Debra J. Saunders

As Whitehead noted, once people enter the late-payment-penalty loop, they are "are reduced to falling down the ladder." Washington should be encouraging working families to save. As Whitehead noted, there has to be "a saving culture" that encourages working-class families to put money aside for the future, or "you're in trouble as a middle-class society."

John McCain was one of 55 GOP senators, who along with 18 Democrats, voted for the bad bankruptcy bill. Democratic presidential candidate Sen. Barack Obama voted against the bill, but like McCain, Obama also voted against the amendment to cap credit interest at 30 percent. Wednesday, at a roundtable on predatory lenders, Obama accused McCain of siding with the credit card-companies and faulted Washington's coziness with the predatory lending lobby.

Too bad for Obama that Wednesday was also the day Jim Johnson resigned from Obama's vice presidential search committee -- after the Wall Street Journal reported that Johnson received $7 million in below-market-rate loans from subprime giant Countrywide Financial Corp., through an informal program for "friends" of CEO Angelo R. Mozilo.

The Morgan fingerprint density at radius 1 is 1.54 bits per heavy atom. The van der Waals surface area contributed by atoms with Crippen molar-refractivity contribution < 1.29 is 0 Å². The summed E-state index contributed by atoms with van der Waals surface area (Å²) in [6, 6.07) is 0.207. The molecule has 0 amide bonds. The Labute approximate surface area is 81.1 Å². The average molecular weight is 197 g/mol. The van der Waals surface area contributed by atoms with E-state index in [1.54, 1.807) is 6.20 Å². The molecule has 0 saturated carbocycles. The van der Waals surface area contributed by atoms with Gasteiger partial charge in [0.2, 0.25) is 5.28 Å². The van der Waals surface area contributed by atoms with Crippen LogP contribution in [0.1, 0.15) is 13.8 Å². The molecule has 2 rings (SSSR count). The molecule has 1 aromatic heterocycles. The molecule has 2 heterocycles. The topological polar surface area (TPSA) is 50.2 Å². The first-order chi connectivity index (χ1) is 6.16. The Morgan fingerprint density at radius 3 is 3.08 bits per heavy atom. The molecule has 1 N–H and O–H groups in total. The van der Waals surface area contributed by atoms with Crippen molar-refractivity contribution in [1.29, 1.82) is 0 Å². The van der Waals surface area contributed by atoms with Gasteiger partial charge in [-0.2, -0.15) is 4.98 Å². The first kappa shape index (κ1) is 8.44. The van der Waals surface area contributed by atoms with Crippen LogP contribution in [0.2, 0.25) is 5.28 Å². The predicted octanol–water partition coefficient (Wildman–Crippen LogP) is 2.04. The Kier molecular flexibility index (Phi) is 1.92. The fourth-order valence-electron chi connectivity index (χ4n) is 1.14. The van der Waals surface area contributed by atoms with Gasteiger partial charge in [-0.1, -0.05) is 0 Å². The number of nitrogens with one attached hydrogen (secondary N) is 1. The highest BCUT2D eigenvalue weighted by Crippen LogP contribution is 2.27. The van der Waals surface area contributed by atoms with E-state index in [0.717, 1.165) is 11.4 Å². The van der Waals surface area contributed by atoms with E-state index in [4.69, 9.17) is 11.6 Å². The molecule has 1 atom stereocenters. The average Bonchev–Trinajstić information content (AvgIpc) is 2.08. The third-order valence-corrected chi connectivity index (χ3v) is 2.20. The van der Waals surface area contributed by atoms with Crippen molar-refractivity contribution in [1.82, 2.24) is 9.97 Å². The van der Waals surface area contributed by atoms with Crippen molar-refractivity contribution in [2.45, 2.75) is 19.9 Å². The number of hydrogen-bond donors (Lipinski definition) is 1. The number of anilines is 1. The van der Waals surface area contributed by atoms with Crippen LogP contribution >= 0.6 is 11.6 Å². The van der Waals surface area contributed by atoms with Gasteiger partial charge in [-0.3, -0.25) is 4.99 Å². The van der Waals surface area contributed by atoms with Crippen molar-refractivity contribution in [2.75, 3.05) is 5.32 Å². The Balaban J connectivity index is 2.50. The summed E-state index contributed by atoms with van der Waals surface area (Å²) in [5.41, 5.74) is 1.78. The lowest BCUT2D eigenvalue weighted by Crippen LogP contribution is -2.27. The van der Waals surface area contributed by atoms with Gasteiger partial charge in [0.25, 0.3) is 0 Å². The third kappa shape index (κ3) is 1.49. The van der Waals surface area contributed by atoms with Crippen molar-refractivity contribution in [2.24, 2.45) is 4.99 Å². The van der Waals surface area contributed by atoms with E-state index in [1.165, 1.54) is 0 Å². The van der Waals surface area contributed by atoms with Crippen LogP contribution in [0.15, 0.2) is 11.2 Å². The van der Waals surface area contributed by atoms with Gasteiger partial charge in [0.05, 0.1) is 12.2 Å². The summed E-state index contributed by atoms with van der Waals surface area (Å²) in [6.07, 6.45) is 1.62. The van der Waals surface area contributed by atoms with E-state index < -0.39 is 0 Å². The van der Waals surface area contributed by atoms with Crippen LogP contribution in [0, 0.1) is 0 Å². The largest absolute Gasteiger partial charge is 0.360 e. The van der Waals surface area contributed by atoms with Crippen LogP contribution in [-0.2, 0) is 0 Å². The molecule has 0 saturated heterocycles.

American consumers could use some friends in Washington, too. Supporters justified the 2005 bankruptcy bill as a way to discourage bad-faith borrowers who rack up big debt without paying it back. OK, mission accomplished. Now, having helped the banks, Washington should do something about rapacious bad-faith lending before there is a cascade effect across the economy. With the proliferation of predatory credit-card companies, the subprime mortgage and payday lenders, Whitehead said of the recent spate of foreclosures, "We haven't seen the end of this yet."

Debra J. Saunders

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